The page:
Inventory restocking continued strong in the third quarter, as inventory investment contributed 1.6 percentage points to GDP growth. The inventory cycle initiated during the recession has lifted GDP growth for much of the year but is likely to have run its course. We look for smaller contributions in the fourth quarter and into 2011.

Alternatively, housing probably has further to fall. Residential investment plunged 27.3 percent in the third quarter, more than erasing the temporary gains achieved in the second quarter. The temporary homebuyers? tax credit is the clear culprit, as it merely pulled housing starts from the second half of the year into the first. Nonresidential fixed investment expanded 10.1 percent in the third quarter, largely on a 15.1 percent rise in business spending on equipment and software. That solid gain follows two consecutive gains in excess of 20 percent. A robust expansion in drilling and mining nearly overcame steep drops in commercial construction. As a result, nonresidential fixed investment in structures managed to (nearly) tread water, falling only 3.6 percent compared to a 13.5 percent drop over the previous four quarters.  [2011-01-11]  Growth and Production
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Labor Markets, Unemployment, and Wages   

December’s employment report was emblematic of the overall progress made in labor markets in 2010, as it presented a mixed message on the status of U.S. labor at the close of the year. Surprising most analysts, the unemployment rate moved down 0.4 percentage point to 9.4 percent in December. …  Labor Markets, Unemployment, and Wages
December’s employment report was emblematic of the overall progress made in labor markets in 2010, as it presented a mixed message on the status of U.S. labor at the close of the year. Surprising most analysts, the unemployment rate moved down 0.4 percentage point to 9.4 percent in December. This is the largest month-to-month drop in the unemployment rate since April 1998. The large drop in the unemployment rate reflects a sharp decline in the number of people unemployed (-556,000), a rise in the number of the employed (+297,000), a reduction in the overall size of the labor force (-260,000), and a rise in the number of individuals not in the labor force (+434,000). The fall in unemployment did not directly translate into one-for-one increases in employment, however, as the labor force participation rate declined from 64.5 percent to 64.3 percent.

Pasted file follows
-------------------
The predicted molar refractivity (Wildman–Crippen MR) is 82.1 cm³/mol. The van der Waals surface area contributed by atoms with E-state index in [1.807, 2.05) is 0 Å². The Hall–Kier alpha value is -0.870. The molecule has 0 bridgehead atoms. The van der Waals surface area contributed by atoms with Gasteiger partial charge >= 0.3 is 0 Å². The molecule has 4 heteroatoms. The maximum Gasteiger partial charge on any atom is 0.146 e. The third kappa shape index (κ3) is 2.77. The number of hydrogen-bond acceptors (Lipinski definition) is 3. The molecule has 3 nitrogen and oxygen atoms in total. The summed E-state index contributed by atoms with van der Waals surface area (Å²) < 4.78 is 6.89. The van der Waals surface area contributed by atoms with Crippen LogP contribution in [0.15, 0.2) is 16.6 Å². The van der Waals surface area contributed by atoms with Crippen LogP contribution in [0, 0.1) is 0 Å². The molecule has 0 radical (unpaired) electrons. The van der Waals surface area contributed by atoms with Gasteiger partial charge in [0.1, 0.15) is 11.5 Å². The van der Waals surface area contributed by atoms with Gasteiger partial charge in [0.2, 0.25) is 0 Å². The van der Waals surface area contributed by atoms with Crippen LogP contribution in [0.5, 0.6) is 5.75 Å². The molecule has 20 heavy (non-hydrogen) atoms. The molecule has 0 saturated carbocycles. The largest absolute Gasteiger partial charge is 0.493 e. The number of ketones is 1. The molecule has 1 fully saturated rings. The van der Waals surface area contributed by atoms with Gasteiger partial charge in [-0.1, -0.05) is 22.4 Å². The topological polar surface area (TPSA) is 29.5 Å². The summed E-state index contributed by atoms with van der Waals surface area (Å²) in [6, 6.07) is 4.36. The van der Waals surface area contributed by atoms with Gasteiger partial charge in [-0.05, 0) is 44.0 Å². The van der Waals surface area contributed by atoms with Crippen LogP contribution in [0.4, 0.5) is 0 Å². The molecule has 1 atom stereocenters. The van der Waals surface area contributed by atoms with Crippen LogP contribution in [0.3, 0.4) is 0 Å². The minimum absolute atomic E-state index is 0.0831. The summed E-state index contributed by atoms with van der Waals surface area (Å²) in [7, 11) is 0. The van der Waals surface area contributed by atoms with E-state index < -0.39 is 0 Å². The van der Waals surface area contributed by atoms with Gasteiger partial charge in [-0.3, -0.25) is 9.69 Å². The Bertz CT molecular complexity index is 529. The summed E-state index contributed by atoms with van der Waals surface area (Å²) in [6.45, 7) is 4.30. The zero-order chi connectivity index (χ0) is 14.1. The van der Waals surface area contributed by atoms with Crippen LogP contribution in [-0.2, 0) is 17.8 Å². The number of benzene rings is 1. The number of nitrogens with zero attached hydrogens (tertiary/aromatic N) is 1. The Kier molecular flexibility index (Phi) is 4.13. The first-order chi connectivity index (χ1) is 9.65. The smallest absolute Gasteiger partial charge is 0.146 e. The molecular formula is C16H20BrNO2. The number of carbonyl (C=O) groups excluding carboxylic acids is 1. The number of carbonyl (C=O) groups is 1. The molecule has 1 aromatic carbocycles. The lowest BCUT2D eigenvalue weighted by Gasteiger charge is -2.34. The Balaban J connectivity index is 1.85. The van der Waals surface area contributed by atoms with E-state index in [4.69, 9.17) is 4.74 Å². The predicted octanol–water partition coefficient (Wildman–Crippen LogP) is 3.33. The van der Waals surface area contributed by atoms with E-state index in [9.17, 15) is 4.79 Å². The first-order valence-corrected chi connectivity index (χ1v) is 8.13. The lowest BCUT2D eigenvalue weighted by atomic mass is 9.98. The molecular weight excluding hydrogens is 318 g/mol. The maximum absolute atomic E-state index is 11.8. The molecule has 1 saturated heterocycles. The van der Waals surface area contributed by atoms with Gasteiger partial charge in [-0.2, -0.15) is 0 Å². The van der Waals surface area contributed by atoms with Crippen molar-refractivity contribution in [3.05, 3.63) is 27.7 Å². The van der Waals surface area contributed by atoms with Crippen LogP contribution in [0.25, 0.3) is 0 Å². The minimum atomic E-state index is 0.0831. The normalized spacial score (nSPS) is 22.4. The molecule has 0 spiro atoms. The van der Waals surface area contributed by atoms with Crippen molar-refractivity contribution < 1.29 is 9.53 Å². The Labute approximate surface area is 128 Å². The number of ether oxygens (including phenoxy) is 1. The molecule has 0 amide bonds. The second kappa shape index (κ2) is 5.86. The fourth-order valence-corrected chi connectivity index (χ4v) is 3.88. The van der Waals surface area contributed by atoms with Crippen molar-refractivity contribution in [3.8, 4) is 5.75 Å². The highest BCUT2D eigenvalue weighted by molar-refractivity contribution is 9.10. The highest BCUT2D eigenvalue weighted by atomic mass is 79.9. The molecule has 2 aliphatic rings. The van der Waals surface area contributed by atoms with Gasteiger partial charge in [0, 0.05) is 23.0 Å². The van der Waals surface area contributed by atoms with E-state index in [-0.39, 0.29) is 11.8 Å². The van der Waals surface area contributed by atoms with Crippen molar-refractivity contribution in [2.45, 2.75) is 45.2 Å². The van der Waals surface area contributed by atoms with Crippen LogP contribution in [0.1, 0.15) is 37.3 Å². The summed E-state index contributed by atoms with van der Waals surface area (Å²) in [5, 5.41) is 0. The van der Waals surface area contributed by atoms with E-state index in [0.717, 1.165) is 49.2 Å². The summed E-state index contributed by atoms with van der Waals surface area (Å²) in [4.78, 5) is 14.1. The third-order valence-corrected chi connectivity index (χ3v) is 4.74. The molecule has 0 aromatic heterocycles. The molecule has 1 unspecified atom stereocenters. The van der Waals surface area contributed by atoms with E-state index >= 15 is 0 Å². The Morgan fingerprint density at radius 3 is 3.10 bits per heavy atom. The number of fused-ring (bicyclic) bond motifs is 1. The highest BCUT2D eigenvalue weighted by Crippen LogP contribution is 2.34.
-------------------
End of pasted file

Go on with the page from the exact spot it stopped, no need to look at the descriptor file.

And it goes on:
The Bureau of Labor Statistics’ monthly labor market report provides two estimates of employment—one based on households (the above) and one from a survey of the payrolls of employers. In December, payroll employment expanded by 103,000 workers, and this was below most analyst expectations. Such month-to-month differences in employment estimates from the household and payroll surveys are common. On the bright side, payroll employment estimates for October and November were revised upward a total of 70,000.

Looking over the course of 2010, the unemployment rate fell from 9.9 to 9.4 percent, but of course, almost all of the decline was due to the drop that occurred in December. Both the household and payroll surveys estimate that employment increased over the year by 1.1 to 1.25 million workers, averaging roughly 100,000 jobs per month. This rate of employment growth will not be sufficient to bring down unemployment rates, as many analysts expect the labor force participation rate to rebound, bringing more individuals into the workforce.

This month, our coverage of labor markets takes a look at recession and recovery in the Fourth District. Ohio and Pennsylvania have experienced markedly different employment paths during the recession, and we explore the potential reasons for the observed divergence.   [2011-01-11]  Labor Markets, Unemployment, and Wages
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International Markets and Foreign Exchange